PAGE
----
The Chronicle, November 19th 1976


Mr Derek Barnett, House of Commons Gallery Staff of the Times, who learned the journalistic trade at the Chester Chronicle, has set down his recollections of boyhood at Upton, Chester.   The Second World War had started, Mr Churchill was rallying the nation on the radio, the evacuees were arriving in the country from London and the big provincial cities.



Recollections of Carefree Schooldays in a World at War 


I spent my boyhood years in the Chester village of Upton.   The Second World War had broken out, so they were years of austerity, of rationing and the ‘blackout.’   But they were happy, exciting times too, filled with the carefree exuberance that only children can fully capture.

My two brothers and I, like most of our friends were free of some of the tougher disciplines of family life because our father was away at war.   Small wonder, then, that some of our hair-raising boyish exploits occasionally brought us into conflict with my mother’s neighbours, and, from time to time, even the village policeman.

Mum (Emily) with brother Reg (holding Peggy), Derek and brother Ken

My mother was always warning “One of these fine days you’ll all kill one another!” and looking back now I marvel that her dire prediction never came true.   But for most of the time our pursuits were harmless enough – pretending to be Robin Hood and his Merry Men in the nearby woods, playing gangsters or cowboys and Indians for instance.

I do recall that once, though, our gang got into hot water with the mother of a somewhat shy, nervous and highly-strung boy whom we captured and tied to a post in the middle of a ring of fire while we ‘redskins’ did a war dance around him, brandishing our home-made knives and tomahawks and chanting blood-curdling yells.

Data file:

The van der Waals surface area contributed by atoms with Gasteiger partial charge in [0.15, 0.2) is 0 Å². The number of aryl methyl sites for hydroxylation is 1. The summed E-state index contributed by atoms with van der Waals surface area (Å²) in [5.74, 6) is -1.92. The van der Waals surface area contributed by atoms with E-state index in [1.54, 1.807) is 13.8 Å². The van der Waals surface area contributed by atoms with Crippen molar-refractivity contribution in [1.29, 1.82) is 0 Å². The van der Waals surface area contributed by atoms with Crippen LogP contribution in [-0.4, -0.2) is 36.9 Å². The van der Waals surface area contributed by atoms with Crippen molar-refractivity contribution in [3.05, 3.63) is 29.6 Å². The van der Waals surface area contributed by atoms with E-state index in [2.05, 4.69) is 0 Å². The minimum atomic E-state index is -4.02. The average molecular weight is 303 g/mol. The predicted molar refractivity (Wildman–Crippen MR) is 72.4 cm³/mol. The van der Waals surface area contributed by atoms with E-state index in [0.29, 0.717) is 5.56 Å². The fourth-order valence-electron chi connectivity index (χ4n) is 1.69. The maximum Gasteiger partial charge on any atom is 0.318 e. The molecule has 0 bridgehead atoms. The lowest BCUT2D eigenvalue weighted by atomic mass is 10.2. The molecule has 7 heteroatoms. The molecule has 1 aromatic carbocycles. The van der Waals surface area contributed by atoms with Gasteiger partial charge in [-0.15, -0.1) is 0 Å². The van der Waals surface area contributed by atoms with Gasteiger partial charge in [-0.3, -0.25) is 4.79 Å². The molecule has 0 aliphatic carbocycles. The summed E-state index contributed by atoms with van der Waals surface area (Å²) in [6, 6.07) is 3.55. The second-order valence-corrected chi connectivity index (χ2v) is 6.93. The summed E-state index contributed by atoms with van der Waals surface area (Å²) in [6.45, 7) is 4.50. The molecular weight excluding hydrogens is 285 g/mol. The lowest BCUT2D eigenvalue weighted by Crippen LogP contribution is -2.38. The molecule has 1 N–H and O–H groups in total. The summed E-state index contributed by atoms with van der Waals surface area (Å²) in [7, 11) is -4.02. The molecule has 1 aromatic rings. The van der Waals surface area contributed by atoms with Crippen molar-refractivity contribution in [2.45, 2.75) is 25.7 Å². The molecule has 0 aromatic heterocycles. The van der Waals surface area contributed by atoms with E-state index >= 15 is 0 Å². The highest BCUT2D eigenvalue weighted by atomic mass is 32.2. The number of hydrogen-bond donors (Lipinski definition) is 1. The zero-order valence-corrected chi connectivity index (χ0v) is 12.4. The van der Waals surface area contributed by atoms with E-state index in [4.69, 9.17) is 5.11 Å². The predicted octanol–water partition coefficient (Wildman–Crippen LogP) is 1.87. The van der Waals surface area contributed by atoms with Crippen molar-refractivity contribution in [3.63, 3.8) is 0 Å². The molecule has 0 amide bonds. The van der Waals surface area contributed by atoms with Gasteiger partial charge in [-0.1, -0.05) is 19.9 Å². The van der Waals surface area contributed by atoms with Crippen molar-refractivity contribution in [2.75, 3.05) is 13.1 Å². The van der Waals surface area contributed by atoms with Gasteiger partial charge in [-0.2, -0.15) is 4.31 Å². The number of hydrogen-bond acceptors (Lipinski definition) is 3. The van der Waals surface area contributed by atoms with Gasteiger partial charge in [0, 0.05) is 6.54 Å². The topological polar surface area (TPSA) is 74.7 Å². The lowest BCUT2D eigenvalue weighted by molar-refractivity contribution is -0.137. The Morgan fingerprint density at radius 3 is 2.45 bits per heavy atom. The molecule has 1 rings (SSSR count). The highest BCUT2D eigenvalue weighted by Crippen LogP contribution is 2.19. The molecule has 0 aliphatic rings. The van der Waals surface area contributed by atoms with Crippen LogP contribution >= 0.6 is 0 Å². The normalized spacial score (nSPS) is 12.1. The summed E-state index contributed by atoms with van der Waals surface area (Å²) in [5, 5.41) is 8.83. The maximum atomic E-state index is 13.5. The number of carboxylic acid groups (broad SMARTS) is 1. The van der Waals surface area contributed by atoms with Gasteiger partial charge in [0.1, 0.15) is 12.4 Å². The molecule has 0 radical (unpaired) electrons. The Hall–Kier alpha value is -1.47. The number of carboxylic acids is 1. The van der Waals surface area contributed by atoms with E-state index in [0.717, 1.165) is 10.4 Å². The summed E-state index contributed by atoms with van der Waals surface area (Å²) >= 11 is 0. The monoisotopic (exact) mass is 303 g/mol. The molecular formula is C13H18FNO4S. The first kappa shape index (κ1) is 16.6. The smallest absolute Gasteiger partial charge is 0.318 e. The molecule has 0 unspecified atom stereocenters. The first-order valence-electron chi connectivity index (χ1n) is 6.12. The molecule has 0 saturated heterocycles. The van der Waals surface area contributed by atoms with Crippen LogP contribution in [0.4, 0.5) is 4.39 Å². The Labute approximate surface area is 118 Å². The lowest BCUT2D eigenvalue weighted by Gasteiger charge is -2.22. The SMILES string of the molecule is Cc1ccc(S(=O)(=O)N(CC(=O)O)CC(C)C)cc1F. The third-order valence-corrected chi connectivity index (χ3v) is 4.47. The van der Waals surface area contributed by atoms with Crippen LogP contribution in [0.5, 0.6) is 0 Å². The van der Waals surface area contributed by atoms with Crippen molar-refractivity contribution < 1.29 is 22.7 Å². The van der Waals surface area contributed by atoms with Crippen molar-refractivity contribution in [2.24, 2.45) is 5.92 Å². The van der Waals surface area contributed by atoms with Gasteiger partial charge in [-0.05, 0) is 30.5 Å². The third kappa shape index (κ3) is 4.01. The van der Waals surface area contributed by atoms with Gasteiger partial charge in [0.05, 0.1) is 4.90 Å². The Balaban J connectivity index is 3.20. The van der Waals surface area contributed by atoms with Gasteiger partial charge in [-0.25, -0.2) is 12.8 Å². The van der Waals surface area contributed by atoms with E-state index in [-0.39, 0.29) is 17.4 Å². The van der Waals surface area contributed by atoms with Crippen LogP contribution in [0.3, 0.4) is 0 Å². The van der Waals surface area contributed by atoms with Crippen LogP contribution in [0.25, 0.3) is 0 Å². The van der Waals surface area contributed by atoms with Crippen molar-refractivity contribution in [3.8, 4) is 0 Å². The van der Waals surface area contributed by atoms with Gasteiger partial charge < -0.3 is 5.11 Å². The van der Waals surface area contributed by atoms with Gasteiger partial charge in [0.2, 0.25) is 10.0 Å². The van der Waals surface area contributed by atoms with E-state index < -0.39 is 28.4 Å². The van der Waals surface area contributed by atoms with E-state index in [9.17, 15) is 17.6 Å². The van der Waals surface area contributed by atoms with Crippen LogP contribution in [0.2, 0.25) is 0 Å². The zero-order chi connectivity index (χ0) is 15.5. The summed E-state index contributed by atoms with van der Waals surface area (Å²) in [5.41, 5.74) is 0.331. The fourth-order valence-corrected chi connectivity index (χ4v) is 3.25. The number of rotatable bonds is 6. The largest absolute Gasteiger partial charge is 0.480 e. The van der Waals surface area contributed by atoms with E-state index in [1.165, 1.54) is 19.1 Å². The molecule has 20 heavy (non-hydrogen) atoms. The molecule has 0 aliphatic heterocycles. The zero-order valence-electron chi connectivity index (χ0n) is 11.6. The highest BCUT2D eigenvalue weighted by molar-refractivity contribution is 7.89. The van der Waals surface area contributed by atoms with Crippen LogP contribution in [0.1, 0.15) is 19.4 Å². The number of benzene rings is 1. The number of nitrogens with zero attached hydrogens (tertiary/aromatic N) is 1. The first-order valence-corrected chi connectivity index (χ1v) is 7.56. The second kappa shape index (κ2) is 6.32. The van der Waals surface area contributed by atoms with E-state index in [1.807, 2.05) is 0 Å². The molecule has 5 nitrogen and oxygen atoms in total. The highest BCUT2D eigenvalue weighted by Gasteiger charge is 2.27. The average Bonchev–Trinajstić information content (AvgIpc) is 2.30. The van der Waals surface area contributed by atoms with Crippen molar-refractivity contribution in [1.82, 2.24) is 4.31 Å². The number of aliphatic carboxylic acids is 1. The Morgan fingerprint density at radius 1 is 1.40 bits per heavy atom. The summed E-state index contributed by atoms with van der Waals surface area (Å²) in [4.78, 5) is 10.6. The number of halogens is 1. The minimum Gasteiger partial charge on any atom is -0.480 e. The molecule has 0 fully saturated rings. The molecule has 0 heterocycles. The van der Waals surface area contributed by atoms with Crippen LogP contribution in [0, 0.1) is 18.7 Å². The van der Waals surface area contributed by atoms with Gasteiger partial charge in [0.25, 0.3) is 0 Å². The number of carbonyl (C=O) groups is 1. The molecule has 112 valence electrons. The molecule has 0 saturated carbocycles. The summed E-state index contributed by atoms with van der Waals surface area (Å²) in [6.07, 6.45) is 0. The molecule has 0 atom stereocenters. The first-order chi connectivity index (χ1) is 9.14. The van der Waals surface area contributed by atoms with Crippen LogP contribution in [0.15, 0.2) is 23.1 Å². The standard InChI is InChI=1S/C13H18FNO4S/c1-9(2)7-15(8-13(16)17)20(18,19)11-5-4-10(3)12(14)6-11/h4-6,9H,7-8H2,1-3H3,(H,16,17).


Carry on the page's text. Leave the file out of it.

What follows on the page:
It was only a little fire which singed but a few hairs on his legs, but his mother was soon round at our house with her sobbing offspring, complaining bitterly to my mother about how we ‘little devils’ had almost put her son to death at the stake.

Naturally, between such escapades we had to go to school.   This was a small, red brick Victorian building on the edge of the village.   I remember the smell of chalk dust, of newly opened exercise books in which we wrote with ‘Waverley’ and ‘Relief’ nibs, and the fresh woody aroma of plain brown utility pencils.

The headmaster, Mr Chidlow, was a strict but kind man in grey flannels and brown tweedy jacket with leather patches at the elbows.   He took us for more advanced lessons as we got older and also for ‘games’ like rounders and handball in the small rear playground.   We wore coloured bands of red, green, blue or yellow across the shoulders like bandoliers to distinguish opposing teams.

Marbles and Conkers

It was in the playground, too, during ‘playtime’ as it was called, that we enjoyed our own games such as marbles, conkers, tick and hide and seek.   We carried our marbles, or ‘olleys,’ in home-made marble bags with a drawstring around the top.   Every boy had his favourite marble.   This was usually a ‘blood olley’ so called because of their attractive red and white streaks and whorls.   These cherished possessions were usually taken out only to be shown off and handled lovingly.   Certainly they were almost never played with, to be won by any victor.

We got our conkers by hurling sticks up into the autumn chestnut trees to bring the green, spikey casings showering down to the ground.   These were then cut open to reveal the conkers, gleaming French-polished brown in their freshness.

The teachers were mostly elderly maiden ladies with their hair done up in buns.   Miss Baker, whose fingers always seemed to be stained with red ink she used for marking our work, taught us reading, writing and arithmetic, and sometimes took us into the woods to learn nature study first hand by opening up horse chestnuts or dissecting wild flowers and showing us how they were pollinated by the bees,

Then there was Miss Houlbrook, who did her best to teach us a love of music.   She would strike chords as she stood at the piano (we always wondered why on earth she didn’t sit at the instrument) and then point to a boy or girl and fire the question “What key was that in?”   We were sometimes allowed to sing as she played and the room would resound to the out-of-tune but lusty strains of ‘Rose of England’ ‘Hearts of Oak’ or ‘Killarney.’